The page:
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General aviation: Airlifting hopeGeneral aviation: Airlifting hope

General aviation: Airlifting hope

In times of crisis, great or small, they're almost always the first to answer the call for help.

It might be a medevac helicopter at the scene of a serious accident, or a small plane bringing needed supplies to remote towns in Alaska ravaged by an earthquake; or, after hurricane Charley destroyed dozens of communities in Central Florida, a fleet of volunteers flying their own planes filled with food, water...and hope.

It's the aircraft, the airports, the pilots of GA - General Aviation - that are usually the first in and often the last out during times of emergency.

Today, in Southeast Asia, GA is providing desperately needed assistance. In the days immediately following the tsunamis, when all communications were wiped out, GA helicopters surveyed the aftermath, providing critical damage information in order to direct help where it was most needed.

GA airplanes are now transporting the decision-makers, supplies and medical personnel into remote areas that the larger airline- or military-sized transports can't reach. And leading the way is Air Serv International, a US-based international humanitarian organization that specializes in making the impossible happen - every day.

Like millions around the globe, members of the Aircraft Owners and Pilots Association asked in the wake of the Christmas weekend disaster, "How can I help?" Many wanted to travel to the region and offer their piloting skills.

"There is no single, simple answer," said AOPA President Phil Boyer. "But everyone we talked to said financial donations to established aid organizations would be the most helpful. And we believe that Air Serv is an organization that we can all feel good about supporting.

"Air Serv provides aviation services to the international humanitarian community in the midst of the most desperate crisis situations in the world. They are an outstanding example of what GA can do to serve people wherever and whenever there is need."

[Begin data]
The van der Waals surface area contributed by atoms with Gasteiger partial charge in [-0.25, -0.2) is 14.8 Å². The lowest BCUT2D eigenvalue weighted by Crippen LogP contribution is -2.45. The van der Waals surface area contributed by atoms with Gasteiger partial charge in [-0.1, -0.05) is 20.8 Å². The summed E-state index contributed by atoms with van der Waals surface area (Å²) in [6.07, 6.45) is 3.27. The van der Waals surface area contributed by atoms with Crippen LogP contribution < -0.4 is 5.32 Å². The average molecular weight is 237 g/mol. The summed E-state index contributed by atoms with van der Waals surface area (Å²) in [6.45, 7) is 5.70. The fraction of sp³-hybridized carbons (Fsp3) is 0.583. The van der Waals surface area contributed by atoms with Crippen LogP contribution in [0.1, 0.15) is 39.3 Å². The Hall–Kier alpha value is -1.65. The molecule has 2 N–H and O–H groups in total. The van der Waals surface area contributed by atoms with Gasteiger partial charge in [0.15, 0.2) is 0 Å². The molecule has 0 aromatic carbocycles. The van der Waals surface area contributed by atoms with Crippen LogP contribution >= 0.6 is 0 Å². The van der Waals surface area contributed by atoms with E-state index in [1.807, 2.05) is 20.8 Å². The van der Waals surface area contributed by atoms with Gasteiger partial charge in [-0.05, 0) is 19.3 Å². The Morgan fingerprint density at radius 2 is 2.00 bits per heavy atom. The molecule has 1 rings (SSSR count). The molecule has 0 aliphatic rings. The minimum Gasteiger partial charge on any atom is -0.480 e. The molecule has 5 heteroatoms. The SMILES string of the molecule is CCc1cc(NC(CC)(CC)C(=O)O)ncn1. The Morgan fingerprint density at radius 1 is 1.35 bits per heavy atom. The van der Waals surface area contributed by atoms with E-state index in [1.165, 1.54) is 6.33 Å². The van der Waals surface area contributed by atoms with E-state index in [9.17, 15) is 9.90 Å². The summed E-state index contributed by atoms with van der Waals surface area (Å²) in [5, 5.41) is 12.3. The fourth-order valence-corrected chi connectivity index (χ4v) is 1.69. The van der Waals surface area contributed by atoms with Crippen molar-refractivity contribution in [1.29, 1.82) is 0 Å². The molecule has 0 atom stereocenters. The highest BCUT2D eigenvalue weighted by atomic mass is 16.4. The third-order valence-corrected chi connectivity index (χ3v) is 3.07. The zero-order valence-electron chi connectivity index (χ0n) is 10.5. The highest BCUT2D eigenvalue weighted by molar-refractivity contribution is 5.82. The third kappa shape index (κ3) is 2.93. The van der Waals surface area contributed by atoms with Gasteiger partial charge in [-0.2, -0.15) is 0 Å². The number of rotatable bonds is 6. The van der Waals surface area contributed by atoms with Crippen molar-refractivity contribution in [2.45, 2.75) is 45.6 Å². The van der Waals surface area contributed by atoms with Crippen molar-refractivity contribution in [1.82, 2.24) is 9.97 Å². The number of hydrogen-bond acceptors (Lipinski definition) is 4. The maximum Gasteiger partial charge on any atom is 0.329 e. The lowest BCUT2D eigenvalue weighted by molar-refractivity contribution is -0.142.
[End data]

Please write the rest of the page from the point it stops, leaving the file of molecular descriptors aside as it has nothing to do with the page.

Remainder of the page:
Air Serv International was born in 1984, as much of Africa slid into a period of great crisis, highlighted by the Ethiopian famine that prompted the now-famous Live Aid concert. Since then, Air Serv has expanded operations and, in addition to their current operations in Southeast Asia, operate in Iraq, Afghanistan, and Haiti.

Air Serv does not provide direct aid to the victims of crisis. Instead, it provides air support and transportation to aid providers such as the United Nations, CARE, and the International Red Cross. Agencies such as those know that it's vital to be able to travel deep into the affected areas. Air Serv gives them that ability, especially when distances or conditions prevent safe ground transportation.

Once AOPA determined that donations to Air Serv might serve as a good way for members to support both tsunami relief and general aviation and called on them to consider donating, the association established a $25,000 Tsunami Relief matching fund to increase the effectiveness of member donations. Within three days, members had matched the AOPA fund, and continue to keep on giving - more than $40,000 in the first week alone.

"We are, with the support of AOPA, making a difference!" said Stuart Willcuts, CEO and president of Air Serv International. According to Air Serv, $25 provides food and lodging for a pilot operating away from home base; $75 buys enough fuel to carry a ton of supplies 150 miles; $1,000 buys enough spare parts to keep an Air Serv aircraft, which fly in very rough conditions, operating for a month.

Air Serv International is a 501(c)3 non-profit organization. Donations are 100% tax-deductible. To learn more about contributing, visit their Web site and click on the "Give A Gift" link.


January 26, 2005

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